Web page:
Foals Registration: Total for 1923 Number 2,648, an Increase over 1922, Daily Racing Form, 1924-01-27


view raw text

FOALS REGISTRATION Total for 1923 Number 2,648, An Increase Over 1922. Breeders and Lovers of Horse Pleased Over Growth of Thoroughbred Production. NEW YORK, N. Y., Jan. 26. Breeders and lovers of the thoroughbred in general will learn with pleasure that the registration of fcais for 1923 total 2.G48, an increase of 383 over 1923 and 90S more than the extreme low ot 1913, when the breeding industry was at its bottom after the departure of thousands of stallions and brood mares for foreign shores. Those were dark days for the blood stock interests of the United States. Only the most courageous could see any trace of a silver lining in the general atmosphere of gloom following the stoppage of racing in all parts of the country. It was a dismal trio, that of 1909, 1910 and 1911. It was the gallant few who had a firm belief in the horse of blood who maintained their studs intact, and it was from these nurseries that the returns of 1913 were received. It is infinitely easier to tear down than to build up, and the process of reclamation has been slow ; slower, in fact, than it will be in the ne"xt few years, taking the fine gain of last year as a basis upon which to make a prediction. The number of importations of blood stock within the last year from England and France make for optimism ; as does also the new recruits to the breeding ranks, most of whom have taken up breeding and racing out of pure love for those most fascinating occupations, to say nothng of designating the latter as a pastime. WILL SURPASS OLD TOTAL. Registrar Andrew Hcrkcrt of the Jockey Club places the number of mares recorded in the Stud Book at present at about 4.S00. It is quite a climb to the 7,500 that were registered in 1908 in the same volume, but there is no doubt that the old figures will be surpassed and that, too, within much shorter time than the foal registration figures between 1912 and 1923 would indicate, now that the pendulum lias swung toward prosperity. In this connection students of breeding conditions will be interested in the record of foals, and the record for juveniles may be taken as a certain guide to the brood mare situation for the period between 1912 and 1923. Year. Foals Registered. 1912 2,000 3913 . 1,740 1914 1.8SG 1915 1,991 191t 1.9SO 3917 1,951 3918 . 1.9S7 3919 1,829 3920 1,801 3921 2,105 3922 2,265 1923 2.C4S Those interested in the preservation of racing are gratified at the demand from all parts of the country for thoroughbred sires both for general purpose horse improvement, and for the breeding of hunters and polo mounts. The Federal Remount Service has application for several hundred head, and the .requests come from nearly every state in the 1nion. Officers of the Service are searching the breeding farms and race courses for stallions of the types that will satisfy the demands of the various communities. The supply is nothing like the demand and many three-year-olds are being bought because older horses are not available. The realization that these horses have to be developed through the tests of the race course lias made friends for tlie turf in communities where there was little or no sentiment for the type a decade ago. The growth of hunting and polo, as well as horse shows, has stimulated interest in the thoroughbred to a degree not appreciated save by those in active touch with conditions. Polo and hunting are both in their infancy In this country. Thoroughbred horses are now found in regions once devoted almost exclusively to the standard-bred. Ohio, once given over to the trotter, has a number of thoroughbred stallions for the production of hunters, one of the most recent acquisitions being the imported horse Trcvisco, a son of Tredennis and The Test, by John o Gaunt. Michigan, another former stronghold of the trotter, is doing well for the clean-bred also, with the Grosse Pointe Hunt at Detroit taking the lead in the movement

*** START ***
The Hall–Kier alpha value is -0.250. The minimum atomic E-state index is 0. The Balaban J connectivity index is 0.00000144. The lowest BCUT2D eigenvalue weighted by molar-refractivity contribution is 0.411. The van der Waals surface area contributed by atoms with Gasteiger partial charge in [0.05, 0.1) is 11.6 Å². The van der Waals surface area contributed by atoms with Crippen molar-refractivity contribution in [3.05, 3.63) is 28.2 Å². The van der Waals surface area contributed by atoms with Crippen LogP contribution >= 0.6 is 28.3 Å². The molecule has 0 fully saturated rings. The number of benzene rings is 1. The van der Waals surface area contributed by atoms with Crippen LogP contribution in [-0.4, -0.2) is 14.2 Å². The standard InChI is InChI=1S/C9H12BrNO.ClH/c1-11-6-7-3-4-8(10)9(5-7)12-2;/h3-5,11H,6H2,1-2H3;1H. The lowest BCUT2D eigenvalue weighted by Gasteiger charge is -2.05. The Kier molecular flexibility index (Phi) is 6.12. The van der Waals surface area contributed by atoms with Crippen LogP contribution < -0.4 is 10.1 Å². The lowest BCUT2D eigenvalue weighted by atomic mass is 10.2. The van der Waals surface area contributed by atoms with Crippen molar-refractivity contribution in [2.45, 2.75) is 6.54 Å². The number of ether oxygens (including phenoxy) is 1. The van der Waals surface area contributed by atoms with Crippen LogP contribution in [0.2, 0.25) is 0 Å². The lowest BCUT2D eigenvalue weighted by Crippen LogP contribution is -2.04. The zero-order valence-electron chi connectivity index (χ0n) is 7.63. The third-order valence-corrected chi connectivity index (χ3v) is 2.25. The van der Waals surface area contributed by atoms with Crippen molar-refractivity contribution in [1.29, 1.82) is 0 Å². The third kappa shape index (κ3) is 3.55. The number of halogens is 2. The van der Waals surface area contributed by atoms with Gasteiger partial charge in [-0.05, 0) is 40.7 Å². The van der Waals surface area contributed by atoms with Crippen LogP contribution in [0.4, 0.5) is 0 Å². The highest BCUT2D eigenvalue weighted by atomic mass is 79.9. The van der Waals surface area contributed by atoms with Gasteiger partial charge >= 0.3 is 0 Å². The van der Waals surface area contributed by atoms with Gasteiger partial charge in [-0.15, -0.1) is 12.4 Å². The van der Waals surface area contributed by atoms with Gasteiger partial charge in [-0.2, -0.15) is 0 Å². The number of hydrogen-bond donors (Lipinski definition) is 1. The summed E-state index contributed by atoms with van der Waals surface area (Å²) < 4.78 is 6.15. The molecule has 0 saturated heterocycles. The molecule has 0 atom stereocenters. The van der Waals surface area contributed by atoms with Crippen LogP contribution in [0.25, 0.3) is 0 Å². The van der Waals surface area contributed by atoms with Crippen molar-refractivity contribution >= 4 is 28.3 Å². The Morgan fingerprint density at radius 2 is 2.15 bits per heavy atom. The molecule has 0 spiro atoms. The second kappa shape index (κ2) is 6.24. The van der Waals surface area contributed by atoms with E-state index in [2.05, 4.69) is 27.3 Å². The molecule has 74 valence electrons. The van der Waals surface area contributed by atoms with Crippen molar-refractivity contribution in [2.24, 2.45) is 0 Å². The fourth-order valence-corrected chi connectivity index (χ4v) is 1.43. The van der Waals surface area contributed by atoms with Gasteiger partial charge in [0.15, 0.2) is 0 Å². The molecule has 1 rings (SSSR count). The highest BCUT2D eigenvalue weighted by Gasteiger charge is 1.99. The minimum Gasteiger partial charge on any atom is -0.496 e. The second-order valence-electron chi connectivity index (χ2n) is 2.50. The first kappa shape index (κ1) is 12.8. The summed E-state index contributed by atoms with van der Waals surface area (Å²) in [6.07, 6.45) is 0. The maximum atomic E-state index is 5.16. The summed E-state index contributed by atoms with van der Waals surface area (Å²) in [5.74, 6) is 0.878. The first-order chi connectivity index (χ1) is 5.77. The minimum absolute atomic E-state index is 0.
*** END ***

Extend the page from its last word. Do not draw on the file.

Persistent Link:
Local Identifier: drf1924012701_1_2
Library of Congress Record: